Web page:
Photomedicine and Biophysical Microscopy of Cancer
Image Credit: Bryan Spring
Image Credit: Nima Davoudzadeh
The Spring Laboratory at Northeastern University bridges biophysics, biomedical optics and cancer biology to selectively target microscopic deposits of tumor cells left behind by standard therapies that limit our ability to cure many malignancies. Optical spectroscopic imaging and photophysics are applied to visualize and mop up this residual disease. The ultimate goal of the program is to reduce cancer recurrence and mortality by establishing new approaches for personalized medicine that address tumor heterogeneity, drug-resistance and molecular mechanisms of treatment escape.
Advanced-stage cancer patients are presently subjected to a grueling treatment regimen consisting of surgical tumor debulking and high-dose-intensity chemotherapy. These standard approaches frequently hit a wall due to dose-limiting toxicities as well as mechanisms of drug-resistance and treatment escape via cell signaling networks. To address these challenges, the group’s efforts focus on developments in photomedicine in concert with guidance from in vivo microscopy for the discovery of dynamic molecular mechanisms of treatment escape and for the rational design of therapeutic regimens that overcome resistance. In vivo imaging is used for microscopic-resolution “optical biopsy” to identify drug-resistant cancer cells and to monitor cell signaling events without the need for invasive surgeries and tissue biopsies that can miss smaller lesions. Near infrared light activation of molecular-targeted chromophores is applied to selectively damage drug-resistant cancer cells, to suppress mechanisms of treatment escape and to sensitize the tumor to systemic therapies—including chemotherapy and immunotherapy.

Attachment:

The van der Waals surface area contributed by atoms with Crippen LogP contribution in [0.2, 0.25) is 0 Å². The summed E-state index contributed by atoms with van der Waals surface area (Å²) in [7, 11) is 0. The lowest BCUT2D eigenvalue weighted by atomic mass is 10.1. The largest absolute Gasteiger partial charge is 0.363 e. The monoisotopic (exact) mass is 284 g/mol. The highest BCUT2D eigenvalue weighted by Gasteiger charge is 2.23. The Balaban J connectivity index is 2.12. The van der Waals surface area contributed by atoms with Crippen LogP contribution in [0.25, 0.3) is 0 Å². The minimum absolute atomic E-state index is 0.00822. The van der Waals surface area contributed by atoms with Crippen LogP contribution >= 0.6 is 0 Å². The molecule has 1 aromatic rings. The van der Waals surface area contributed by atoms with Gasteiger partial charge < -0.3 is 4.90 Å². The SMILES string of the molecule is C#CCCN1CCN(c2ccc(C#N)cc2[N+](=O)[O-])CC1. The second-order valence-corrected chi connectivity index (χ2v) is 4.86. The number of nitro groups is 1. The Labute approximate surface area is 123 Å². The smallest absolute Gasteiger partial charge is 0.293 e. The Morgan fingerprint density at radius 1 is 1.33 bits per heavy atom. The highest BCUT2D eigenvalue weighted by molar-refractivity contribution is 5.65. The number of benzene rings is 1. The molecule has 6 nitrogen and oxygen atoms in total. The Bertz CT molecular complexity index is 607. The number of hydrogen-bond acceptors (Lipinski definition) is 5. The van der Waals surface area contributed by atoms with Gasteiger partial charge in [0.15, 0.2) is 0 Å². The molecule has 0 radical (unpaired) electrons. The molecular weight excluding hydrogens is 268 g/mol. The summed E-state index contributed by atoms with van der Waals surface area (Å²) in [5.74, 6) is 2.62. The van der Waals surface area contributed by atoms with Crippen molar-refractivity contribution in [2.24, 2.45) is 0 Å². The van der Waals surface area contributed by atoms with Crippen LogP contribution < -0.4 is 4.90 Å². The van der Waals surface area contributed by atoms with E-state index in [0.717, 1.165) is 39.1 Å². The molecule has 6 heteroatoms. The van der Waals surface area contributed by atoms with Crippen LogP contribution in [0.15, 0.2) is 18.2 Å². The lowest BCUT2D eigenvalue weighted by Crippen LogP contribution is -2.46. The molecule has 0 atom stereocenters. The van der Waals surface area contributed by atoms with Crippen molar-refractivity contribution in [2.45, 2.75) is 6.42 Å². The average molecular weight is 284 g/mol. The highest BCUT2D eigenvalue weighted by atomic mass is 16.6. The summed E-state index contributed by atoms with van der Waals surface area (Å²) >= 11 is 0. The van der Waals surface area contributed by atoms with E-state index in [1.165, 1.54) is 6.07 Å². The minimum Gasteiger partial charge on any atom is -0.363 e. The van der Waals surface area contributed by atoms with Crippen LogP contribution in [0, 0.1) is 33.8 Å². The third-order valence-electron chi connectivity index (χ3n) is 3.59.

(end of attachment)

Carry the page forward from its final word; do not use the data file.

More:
A major focus of the group is to develop multicolor microendoscopy and molecular-targeted agents for both imaging and therapy. The group builds new fluorescence microscopy tools (e.g., hyperspectral, lifetime-resolved and FRET imaging); develops real-time image computation software; designs and synthesizes molecular-targeted probes; and, develops mouse models of cancer when required.
Spring BQ, Kessel D. "3D culture models of malignant mesothelioma reveal a powerful interplay between photodynamic therapy and kinase suppression offering hope to reduce tumor recurrence". Photochem Photobiol. Advanced Online Publication (Accepted Dec 2018). Download PDF
09/06/2018 - Members of the Spring Lab present their work at the annual Smith Family Foundation Scientific Poster Session.
The Smith Family Awards Program for Excellence in Biomedical Research has awarded $32.8 million in grants to support 163 newly independent faculty over the past 26 years. Each investigator receives $300,000 over three years.
Professor Spring received this prestigious award in 2017 for his project entitled: "Peering into Cancer Stem Cell Niches to Guide Suppression of Multiple Signaling Loop Pathways"
Site last updated: 12/19/2018